I have to admit that I am, for obvious reasons, far more interested in recipient deaths than donor ones. When I donated, I was perfectly happy to accept all risks to me. I am sure this is the case for all donors, both directed and altruistic ones. The wish to give overrides all other considerations. Di, you are quite right about donors knowing about the risks to themselves. If your experience was anything like mine, all the medical staff involved spent an enormous amount of time going over this with me, I had to memorise the statistics for my interview with the Human Tissue Authority rep and so on – and it made absolutely no difference to my wish to donate.
    Had I been aware of what the risks were to the recipient – well, hard to judge because I didn’t.
    What you say about the lack of donor deaths is certainly borne out by those who have joined the support group I started. There haven’t been any recipients who lost their donor. However there are quite a few donors whose recipient died.
    (I have also been contacted by altruistic donors from the US. There, they don’t have the same rules that we do about donors and recipients not having personal details about each other, and frequently get to know each other and – inevitably – become friends. So if the recipient dies, even altruistic donors there often know about it, and the consequences are devastating for them, although I won’t go into details here. Our system here in the UK is far kinder, I think.)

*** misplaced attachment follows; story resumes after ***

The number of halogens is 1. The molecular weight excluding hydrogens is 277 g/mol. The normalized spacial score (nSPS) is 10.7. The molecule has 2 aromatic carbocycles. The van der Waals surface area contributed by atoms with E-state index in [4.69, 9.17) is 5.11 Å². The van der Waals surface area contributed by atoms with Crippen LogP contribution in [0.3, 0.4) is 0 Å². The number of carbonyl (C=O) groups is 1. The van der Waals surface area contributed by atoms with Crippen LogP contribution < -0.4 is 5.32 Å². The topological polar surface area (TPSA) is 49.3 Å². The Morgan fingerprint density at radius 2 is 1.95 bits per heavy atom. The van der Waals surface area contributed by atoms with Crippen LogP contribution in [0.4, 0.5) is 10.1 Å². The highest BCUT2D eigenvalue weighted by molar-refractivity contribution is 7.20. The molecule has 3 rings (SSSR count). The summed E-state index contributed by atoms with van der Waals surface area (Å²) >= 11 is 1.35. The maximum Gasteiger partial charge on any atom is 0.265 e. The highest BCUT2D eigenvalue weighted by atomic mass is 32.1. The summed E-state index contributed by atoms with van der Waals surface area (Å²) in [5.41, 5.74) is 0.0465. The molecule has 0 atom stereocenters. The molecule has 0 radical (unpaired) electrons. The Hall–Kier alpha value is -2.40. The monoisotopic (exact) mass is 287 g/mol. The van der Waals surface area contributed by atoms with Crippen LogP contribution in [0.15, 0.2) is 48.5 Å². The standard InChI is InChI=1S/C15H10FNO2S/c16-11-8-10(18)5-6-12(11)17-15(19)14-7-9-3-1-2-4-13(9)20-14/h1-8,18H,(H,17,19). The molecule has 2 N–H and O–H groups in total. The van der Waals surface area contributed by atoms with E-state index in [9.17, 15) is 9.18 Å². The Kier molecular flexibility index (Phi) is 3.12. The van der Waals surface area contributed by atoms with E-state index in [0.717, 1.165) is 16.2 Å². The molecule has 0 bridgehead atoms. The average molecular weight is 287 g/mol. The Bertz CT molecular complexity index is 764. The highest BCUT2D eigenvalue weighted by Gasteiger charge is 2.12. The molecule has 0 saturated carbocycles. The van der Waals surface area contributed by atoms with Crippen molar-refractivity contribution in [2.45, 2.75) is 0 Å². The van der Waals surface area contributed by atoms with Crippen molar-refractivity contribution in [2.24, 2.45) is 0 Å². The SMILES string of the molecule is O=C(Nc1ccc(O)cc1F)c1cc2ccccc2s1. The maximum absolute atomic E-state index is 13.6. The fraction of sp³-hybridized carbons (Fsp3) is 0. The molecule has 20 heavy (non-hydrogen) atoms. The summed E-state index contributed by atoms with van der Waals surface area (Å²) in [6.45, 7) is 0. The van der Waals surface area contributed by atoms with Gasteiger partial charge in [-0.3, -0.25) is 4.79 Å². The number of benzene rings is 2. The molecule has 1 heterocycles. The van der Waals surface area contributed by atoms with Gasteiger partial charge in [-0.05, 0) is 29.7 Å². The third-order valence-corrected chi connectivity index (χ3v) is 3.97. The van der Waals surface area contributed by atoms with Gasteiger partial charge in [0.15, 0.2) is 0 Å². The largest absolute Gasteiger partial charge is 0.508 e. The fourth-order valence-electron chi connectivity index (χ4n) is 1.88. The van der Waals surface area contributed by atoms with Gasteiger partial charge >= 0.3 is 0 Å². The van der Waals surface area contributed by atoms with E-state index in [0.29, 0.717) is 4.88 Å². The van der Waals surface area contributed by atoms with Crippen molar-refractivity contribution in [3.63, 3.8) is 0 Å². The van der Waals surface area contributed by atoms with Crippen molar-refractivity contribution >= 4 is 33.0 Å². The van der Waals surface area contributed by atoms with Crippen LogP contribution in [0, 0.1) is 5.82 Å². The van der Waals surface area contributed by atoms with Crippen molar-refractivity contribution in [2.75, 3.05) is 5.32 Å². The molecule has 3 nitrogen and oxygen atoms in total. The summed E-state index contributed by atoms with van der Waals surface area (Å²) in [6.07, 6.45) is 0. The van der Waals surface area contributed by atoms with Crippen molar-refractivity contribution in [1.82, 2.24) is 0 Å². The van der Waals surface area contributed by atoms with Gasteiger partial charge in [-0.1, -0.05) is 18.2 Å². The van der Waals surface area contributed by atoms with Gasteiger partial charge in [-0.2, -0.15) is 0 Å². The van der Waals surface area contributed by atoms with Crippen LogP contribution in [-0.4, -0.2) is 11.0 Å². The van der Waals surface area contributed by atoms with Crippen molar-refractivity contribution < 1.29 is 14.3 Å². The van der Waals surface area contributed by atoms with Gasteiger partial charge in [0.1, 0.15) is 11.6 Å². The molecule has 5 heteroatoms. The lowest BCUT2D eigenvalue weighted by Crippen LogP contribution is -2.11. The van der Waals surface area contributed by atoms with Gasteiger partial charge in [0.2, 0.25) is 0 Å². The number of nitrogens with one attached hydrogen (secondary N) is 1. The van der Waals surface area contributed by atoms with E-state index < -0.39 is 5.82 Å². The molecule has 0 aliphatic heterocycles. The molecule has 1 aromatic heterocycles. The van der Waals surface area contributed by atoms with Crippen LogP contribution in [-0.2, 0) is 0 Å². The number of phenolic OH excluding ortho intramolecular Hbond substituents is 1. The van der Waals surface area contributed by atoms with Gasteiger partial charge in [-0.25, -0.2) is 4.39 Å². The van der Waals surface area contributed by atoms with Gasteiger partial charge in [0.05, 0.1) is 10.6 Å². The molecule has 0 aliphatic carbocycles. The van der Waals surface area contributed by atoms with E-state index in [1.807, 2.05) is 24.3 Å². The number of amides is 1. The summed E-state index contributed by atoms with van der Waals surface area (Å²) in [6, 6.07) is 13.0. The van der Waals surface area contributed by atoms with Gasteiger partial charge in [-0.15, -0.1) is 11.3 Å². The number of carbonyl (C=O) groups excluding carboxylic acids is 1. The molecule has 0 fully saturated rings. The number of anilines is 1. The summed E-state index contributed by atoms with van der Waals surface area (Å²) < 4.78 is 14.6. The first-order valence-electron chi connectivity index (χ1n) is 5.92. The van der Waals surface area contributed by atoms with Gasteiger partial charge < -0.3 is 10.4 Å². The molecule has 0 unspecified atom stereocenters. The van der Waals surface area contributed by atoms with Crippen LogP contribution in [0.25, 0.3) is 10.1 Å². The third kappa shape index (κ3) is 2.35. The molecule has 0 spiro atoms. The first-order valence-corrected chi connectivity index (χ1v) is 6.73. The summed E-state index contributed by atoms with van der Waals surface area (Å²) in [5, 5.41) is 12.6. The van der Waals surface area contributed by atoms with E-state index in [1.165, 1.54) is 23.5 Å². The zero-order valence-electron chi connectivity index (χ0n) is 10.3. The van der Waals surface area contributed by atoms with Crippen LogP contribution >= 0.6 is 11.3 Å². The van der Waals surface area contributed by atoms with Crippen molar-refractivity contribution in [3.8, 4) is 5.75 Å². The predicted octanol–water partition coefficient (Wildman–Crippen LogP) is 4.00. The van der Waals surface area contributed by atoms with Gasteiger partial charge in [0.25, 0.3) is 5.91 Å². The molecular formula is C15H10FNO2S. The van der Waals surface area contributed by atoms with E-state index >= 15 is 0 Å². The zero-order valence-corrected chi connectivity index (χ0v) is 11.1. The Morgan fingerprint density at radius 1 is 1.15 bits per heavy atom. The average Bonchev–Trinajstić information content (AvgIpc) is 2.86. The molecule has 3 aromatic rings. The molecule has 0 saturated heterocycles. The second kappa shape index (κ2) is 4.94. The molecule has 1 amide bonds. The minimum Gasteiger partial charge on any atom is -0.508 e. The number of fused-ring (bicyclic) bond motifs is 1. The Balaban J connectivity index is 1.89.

Di, I remember when you invited me to contribute this tribute to Keith, I was concerned that it might deter people from giving and you said that you didn’t believe that it would. If people want to donate, they will regardless. I am sure that this is true. I urge everyone to register as an organ donor. Organ donation is a wonderful thing, and my personal loss doesn’t affect my conviction.
    So you might be wondering why I am saying all this.
    My interest in this is, of course, that it should not happen to others. When someone donates, it should be the wonderful gift of life and health that it is intended to be. Every time. Back to your point about education! When I started the support group, my living donor co-ordinator commented to me that while such deaths are uncommon, they are not as rare as they should be. We need to know how many recipients die following transplant, why recipients die, if there are any common links (for example, lack of proper medical attention to detail) because then we will know how many of those deaths were therefore preventable. If doctors – and patients – know what to watch out for, then the results will be good for all of us.